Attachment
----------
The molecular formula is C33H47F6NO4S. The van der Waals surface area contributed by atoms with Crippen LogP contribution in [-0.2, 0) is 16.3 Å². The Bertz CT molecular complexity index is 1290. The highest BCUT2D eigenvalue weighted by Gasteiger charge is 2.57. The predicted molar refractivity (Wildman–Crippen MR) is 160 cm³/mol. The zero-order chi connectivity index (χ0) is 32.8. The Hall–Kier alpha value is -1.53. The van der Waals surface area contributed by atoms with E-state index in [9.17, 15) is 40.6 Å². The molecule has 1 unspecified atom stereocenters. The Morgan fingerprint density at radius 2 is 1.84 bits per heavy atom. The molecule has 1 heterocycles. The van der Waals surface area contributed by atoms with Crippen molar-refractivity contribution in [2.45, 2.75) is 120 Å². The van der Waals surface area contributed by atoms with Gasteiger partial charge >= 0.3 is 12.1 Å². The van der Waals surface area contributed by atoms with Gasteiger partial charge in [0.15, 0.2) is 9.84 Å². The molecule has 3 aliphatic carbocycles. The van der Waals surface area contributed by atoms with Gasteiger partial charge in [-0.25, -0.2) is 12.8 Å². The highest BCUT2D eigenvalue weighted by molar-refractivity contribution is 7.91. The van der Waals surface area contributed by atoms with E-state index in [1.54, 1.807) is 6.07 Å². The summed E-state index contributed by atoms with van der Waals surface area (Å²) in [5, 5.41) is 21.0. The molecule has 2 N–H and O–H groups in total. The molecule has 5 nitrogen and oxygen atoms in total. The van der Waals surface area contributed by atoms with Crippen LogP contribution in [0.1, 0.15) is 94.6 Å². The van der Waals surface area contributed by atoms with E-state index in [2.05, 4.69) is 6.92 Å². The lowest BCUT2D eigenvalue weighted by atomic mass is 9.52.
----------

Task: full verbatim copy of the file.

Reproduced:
The molecular formula is C33H47F6NO4S. The van der Waals surface area contributed by atoms with Crippen LogP contribution in [-0.2, 0) is 16.3 Å². The Bertz CT molecular complexity index is 1290. The highest BCUT2D eigenvalue weighted by Gasteiger charge is 2.57. The predicted molar refractivity (Wildman–Crippen MR) is 160 cm³/mol. The zero-order chi connectivity index (χ0) is 32.8. The Hall–Kier alpha value is -1.53. The van der Waals surface area contributed by atoms with E-state index in [9.17, 15) is 40.6 Å². The molecule has 1 unspecified atom stereocenters. The Morgan fingerprint density at radius 2 is 1.84 bits per heavy atom. The molecule has 1 heterocycles. The van der Waals surface area contributed by atoms with Crippen molar-refractivity contribution in [2.45, 2.75) is 120 Å². The van der Waals surface area contributed by atoms with Gasteiger partial charge >= 0.3 is 12.1 Å². The van der Waals surface area contributed by atoms with Gasteiger partial charge in [0.15, 0.2) is 9.84 Å². The molecule has 3 aliphatic carbocycles. The van der Waals surface area contributed by atoms with Gasteiger partial charge in [-0.25, -0.2) is 12.8 Å². The highest BCUT2D eigenvalue weighted by molar-refractivity contribution is 7.91. The van der Waals surface area contributed by atoms with E-state index in [1.54, 1.807) is 6.07 Å². The summed E-state index contributed by atoms with van der Waals surface area (Å²) in [5, 5.41) is 21.0. The molecule has 2 N–H and O–H groups in total. The molecule has 5 nitrogen and oxygen atoms in total. The van der Waals surface area contributed by atoms with Crippen LogP contribution in [0.1, 0.15) is 94.6 Å². The van der Waals surface area contributed by atoms with E-state index in [2.05, 4.69) is 6.92 Å². The lowest BCUT2D eigenvalue weighted by atomic mass is 9.52.